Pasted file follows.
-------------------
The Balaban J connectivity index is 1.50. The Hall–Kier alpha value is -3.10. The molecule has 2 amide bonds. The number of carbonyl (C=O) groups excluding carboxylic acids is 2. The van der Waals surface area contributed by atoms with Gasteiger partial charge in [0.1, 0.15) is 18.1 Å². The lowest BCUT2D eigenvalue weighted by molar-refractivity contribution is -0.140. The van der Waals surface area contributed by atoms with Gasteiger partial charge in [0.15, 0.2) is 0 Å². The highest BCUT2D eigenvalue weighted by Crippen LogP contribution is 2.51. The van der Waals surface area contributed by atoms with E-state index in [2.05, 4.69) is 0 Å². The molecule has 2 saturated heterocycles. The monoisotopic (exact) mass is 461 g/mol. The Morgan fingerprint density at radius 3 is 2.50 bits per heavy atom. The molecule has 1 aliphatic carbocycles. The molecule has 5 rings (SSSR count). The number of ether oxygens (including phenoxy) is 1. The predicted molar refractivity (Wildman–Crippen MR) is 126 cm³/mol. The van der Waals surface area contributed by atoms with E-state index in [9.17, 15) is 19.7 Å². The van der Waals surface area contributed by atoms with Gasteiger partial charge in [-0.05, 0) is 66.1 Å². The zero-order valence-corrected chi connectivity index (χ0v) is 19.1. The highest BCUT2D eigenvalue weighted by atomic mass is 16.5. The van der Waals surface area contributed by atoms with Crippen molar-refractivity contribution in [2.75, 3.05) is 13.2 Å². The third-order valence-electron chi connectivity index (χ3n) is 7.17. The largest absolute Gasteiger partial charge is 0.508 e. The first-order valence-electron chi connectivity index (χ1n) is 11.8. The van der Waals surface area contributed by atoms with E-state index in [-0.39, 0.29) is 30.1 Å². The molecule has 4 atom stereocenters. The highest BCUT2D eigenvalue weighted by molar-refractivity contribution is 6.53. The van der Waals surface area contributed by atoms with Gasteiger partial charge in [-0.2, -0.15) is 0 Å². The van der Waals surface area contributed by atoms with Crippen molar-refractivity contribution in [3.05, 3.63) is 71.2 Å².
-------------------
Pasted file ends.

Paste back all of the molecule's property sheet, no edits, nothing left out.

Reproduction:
The Balaban J connectivity index is 1.50. The Hall–Kier alpha value is -3.10. The molecule has 2 amide bonds. The number of carbonyl (C=O) groups excluding carboxylic acids is 2. The van der Waals surface area contributed by atoms with Gasteiger partial charge in [0.1, 0.15) is 18.1 Å². The lowest BCUT2D eigenvalue weighted by molar-refractivity contribution is -0.140. The van der Waals surface area contributed by atoms with Gasteiger partial charge in [0.15, 0.2) is 0 Å². The highest BCUT2D eigenvalue weighted by Crippen LogP contribution is 2.51. The van der Waals surface area contributed by atoms with E-state index in [2.05, 4.69) is 0 Å². The molecule has 2 saturated heterocycles. The monoisotopic (exact) mass is 461 g/mol. The Morgan fingerprint density at radius 3 is 2.50 bits per heavy atom. The molecule has 1 aliphatic carbocycles. The molecule has 5 rings (SSSR count). The number of ether oxygens (including phenoxy) is 1. The predicted molar refractivity (Wildman–Crippen MR) is 126 cm³/mol. The van der Waals surface area contributed by atoms with E-state index in [9.17, 15) is 19.7 Å². The van der Waals surface area contributed by atoms with Gasteiger partial charge in [-0.05, 0) is 66.1 Å². The zero-order valence-corrected chi connectivity index (χ0v) is 19.1. The highest BCUT2D eigenvalue weighted by atomic mass is 16.5. The van der Waals surface area contributed by atoms with Crippen molar-refractivity contribution in [2.75, 3.05) is 13.2 Å². The third-order valence-electron chi connectivity index (χ3n) is 7.17. The largest absolute Gasteiger partial charge is 0.508 e. The first-order valence-electron chi connectivity index (χ1n) is 11.8. The van der Waals surface area contributed by atoms with E-state index in [-0.39, 0.29) is 30.1 Å². The molecule has 4 atom stereocenters. The highest BCUT2D eigenvalue weighted by molar-refractivity contribution is 6.53. The van der Waals surface area contributed by atoms with Gasteiger partial charge in [-0.2, -0.15) is 0 Å². The van der Waals surface area contributed by atoms with Crippen molar-refractivity contribution in [3.05, 3.63) is 71.2 Å².